Liver Radioembolization Doubles Survival Time
In the Y90 radioembolization procedure, interventional radiologists deliver radioactive (Y90) resin or glass-based particles to liver tumors by catheter and provide a continuing radiation dose.
Patients with primary hepatocellular cancers who receive Y90 liver embolization therapy can see life expectancy stretch from 7 to 8 months to 2 to 3 years.
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With this procedure, radioactive (Y90) resin or glass-based particles are delivered by catheter and provide a continuing radiation dose for approximately three and a half weeks to targeted tissues. The results typically are documented via imaging three and six months out. It can benefit patients whose disease is in the liver, or liver dominant disease in which the liver may have responded well to chemotherapy but the liver metastasis is still progressing.
Cholangiocarcinoma is sometimes intrahepatic and also responds well to radioembolization, says Gordon McLennan, MD, Cleveland Clinic Department of Interventional Radiology and Bioengineering. In rare cases, radioembolization also can help breast cancer metastasis to the liver. For instance, if other metastases throughout the body respond to chemotherapy, but a liver tumor does not.
“Unfortunately, most of the time patients with metastatic breast cancer have fairly widespread cancer elsewhere if it has metastasized to the liver. Occasionally, the disease is well controlled elsewhere but in the liver it is progressing,” says Abraham Levitin, MD, Clinical Director, Interventional Radiology.
Radioembolization is FDA approved for the treatment of colorectal cancer with liver-dominant metastasis. It’s typically given as a third-line palliative treatment following first and second-line chemotherapy. Now, Cleveland Clinic is participating in study of the value of radioembolization earlier in the treatment cycle, in conjunction with second-line chemotherapy.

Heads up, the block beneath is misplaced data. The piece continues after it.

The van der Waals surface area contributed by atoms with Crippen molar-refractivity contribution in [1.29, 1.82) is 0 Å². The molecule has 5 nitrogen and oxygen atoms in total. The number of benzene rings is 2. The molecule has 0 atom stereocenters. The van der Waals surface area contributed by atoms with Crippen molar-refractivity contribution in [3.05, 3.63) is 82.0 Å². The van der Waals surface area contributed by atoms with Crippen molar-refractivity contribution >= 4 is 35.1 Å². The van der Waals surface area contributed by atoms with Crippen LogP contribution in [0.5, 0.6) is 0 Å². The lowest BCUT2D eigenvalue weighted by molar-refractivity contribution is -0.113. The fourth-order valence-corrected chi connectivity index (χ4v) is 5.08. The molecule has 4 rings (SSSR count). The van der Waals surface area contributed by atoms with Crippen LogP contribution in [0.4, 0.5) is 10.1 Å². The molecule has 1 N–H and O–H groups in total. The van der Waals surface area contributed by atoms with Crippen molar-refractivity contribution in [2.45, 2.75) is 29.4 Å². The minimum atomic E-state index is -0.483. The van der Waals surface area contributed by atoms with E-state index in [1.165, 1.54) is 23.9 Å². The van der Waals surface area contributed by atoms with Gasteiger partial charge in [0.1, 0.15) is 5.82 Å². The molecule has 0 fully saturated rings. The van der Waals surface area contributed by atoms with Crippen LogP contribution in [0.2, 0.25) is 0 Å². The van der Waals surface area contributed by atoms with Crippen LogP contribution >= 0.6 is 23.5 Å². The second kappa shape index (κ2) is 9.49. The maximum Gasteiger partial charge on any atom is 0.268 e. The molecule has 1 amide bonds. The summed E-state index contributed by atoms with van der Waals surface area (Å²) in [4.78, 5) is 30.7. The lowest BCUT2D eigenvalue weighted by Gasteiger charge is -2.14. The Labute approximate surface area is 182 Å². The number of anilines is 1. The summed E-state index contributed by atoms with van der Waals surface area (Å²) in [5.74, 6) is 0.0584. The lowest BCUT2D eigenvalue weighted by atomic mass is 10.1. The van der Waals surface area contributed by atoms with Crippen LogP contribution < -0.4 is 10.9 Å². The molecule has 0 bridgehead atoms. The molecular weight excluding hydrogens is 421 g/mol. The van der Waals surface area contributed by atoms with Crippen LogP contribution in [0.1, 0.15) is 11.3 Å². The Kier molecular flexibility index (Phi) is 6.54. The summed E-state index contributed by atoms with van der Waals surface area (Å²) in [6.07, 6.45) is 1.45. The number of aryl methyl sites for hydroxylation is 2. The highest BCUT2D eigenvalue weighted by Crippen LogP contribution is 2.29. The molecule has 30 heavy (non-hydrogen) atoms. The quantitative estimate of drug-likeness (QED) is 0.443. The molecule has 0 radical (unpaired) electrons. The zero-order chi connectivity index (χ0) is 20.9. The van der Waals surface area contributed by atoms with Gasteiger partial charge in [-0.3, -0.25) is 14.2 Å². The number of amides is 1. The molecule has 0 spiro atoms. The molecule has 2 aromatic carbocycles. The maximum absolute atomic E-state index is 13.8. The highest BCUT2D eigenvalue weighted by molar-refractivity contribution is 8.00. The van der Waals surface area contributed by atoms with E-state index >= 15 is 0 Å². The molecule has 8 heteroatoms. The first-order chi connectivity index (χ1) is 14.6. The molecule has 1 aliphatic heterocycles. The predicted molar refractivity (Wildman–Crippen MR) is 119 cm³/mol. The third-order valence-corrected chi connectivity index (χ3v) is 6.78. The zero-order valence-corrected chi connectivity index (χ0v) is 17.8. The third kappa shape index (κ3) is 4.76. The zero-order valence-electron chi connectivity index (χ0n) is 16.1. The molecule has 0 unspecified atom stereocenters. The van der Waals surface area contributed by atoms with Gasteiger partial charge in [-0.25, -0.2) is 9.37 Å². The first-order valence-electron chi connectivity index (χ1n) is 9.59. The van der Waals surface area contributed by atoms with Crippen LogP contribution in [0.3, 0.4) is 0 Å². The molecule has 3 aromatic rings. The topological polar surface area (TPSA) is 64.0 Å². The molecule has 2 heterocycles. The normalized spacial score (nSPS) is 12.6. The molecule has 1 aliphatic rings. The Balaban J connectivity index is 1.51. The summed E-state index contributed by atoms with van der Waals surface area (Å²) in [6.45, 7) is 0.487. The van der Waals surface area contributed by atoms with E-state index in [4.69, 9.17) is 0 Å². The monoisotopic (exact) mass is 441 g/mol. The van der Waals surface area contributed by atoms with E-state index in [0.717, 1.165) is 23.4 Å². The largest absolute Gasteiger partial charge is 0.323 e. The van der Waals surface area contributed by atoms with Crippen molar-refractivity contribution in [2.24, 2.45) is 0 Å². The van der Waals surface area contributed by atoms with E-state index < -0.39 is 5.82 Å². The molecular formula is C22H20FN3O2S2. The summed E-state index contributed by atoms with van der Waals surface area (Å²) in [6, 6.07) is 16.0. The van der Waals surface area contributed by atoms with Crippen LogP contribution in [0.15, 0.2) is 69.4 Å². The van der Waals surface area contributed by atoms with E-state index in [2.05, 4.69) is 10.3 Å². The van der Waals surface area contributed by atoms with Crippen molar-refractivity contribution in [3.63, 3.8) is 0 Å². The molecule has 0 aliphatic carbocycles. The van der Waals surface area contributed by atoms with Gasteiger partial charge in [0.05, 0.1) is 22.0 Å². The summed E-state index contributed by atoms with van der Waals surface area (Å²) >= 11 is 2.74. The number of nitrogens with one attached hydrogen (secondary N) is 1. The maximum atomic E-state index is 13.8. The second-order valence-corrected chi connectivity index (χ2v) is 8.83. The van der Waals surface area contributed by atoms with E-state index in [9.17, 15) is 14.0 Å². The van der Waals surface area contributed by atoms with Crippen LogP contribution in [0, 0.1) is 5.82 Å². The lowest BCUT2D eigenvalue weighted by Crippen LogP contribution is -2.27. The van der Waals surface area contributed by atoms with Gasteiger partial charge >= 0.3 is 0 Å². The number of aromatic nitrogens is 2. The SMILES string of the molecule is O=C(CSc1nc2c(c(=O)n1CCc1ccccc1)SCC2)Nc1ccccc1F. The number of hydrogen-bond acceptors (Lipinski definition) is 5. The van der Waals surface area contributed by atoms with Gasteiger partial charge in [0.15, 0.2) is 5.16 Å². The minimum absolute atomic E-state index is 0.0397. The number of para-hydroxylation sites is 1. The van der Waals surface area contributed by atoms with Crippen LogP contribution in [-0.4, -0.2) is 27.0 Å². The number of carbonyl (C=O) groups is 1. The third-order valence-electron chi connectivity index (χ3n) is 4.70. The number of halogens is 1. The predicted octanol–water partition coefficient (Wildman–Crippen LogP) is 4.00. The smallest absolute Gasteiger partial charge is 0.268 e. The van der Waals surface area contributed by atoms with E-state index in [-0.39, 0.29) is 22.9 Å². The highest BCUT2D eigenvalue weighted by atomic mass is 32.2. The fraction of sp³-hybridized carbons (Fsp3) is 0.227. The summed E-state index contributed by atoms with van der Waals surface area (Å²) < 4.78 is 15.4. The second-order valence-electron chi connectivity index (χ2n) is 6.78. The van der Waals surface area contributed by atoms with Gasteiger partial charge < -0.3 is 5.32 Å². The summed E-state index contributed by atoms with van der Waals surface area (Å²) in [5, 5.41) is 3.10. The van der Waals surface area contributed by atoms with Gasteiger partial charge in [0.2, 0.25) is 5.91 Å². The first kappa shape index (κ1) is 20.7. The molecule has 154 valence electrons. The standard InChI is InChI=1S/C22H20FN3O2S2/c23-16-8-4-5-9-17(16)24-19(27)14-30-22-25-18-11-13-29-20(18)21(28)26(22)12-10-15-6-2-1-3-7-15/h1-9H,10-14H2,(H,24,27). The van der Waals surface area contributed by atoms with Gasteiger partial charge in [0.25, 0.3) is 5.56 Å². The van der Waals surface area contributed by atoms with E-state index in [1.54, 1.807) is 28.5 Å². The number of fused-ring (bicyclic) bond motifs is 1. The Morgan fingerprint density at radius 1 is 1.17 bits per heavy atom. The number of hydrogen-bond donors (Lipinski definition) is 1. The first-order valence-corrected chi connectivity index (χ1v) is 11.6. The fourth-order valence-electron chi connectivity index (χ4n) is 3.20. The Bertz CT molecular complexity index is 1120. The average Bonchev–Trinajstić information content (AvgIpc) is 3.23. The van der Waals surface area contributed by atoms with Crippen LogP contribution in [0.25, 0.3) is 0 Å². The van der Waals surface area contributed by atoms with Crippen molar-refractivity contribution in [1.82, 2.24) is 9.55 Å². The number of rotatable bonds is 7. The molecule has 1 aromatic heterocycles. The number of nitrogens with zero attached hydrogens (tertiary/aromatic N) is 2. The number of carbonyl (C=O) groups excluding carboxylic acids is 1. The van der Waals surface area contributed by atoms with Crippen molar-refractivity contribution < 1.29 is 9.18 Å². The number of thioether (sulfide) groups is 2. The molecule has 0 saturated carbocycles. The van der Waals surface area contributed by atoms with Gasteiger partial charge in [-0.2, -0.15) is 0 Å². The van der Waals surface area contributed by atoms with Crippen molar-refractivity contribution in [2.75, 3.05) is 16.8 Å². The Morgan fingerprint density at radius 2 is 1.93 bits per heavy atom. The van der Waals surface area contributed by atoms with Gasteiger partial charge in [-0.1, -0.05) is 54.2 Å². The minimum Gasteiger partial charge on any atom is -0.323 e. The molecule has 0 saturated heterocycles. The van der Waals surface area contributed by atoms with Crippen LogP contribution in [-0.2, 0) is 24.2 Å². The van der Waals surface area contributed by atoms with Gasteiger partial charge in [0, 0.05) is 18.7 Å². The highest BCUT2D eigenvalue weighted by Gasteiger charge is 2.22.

Cleveland Clinic is also evaluating another particle type, TheraSphere®, in which are small glass spheres made radioactive in a nuclear reactor, for hepatocellular and colorectal cancers. The TheraSphere® device is currently designated a Humanitarian Use Device by the FDA for patients with primary liver cancer.
“When we treat patients with oncologic disease of the liver, it is critical that there be a team approach because there are some really good chemotherapies and what we do in interventional oncology can’t be viewed in isolation of the overall medical oncology,” says Dr. McLennan.
Cleveland Clinic‘s interventional radiology team consults with radiation oncologists, medical oncologist, hepatologists and liver surgeons to discuss the best comprehensive course of care – radioembolization is one tool on the spectrum, from resection and transplantation to chemotherapies, chemo embolization, ablation and radiation oncology, as well as clinical trial participation. Interventional radiologists also work closely with referring oncologists to time radioembolization during a chemo holiday and immediately start up chemo therapy following the procedure.
“With oncologists working with us on combined treatment, sometimes we can downstage a patient. That’s a typical scenario that comes up with cancer patients just beyond the criteria for liver transplant or resection,” says Dr. Levitin.
Alok Khorana, MD, Cleveland Clinic Department of Solid Tumor Oncology, adds, “With its potential high impact on survival, radioembolization is a tool that we factor into the overall cancer care plan when the liver is involved. Interventional Radiology works well with oncologists to coordinate the timing of the procedure with chemotherapy treatment.”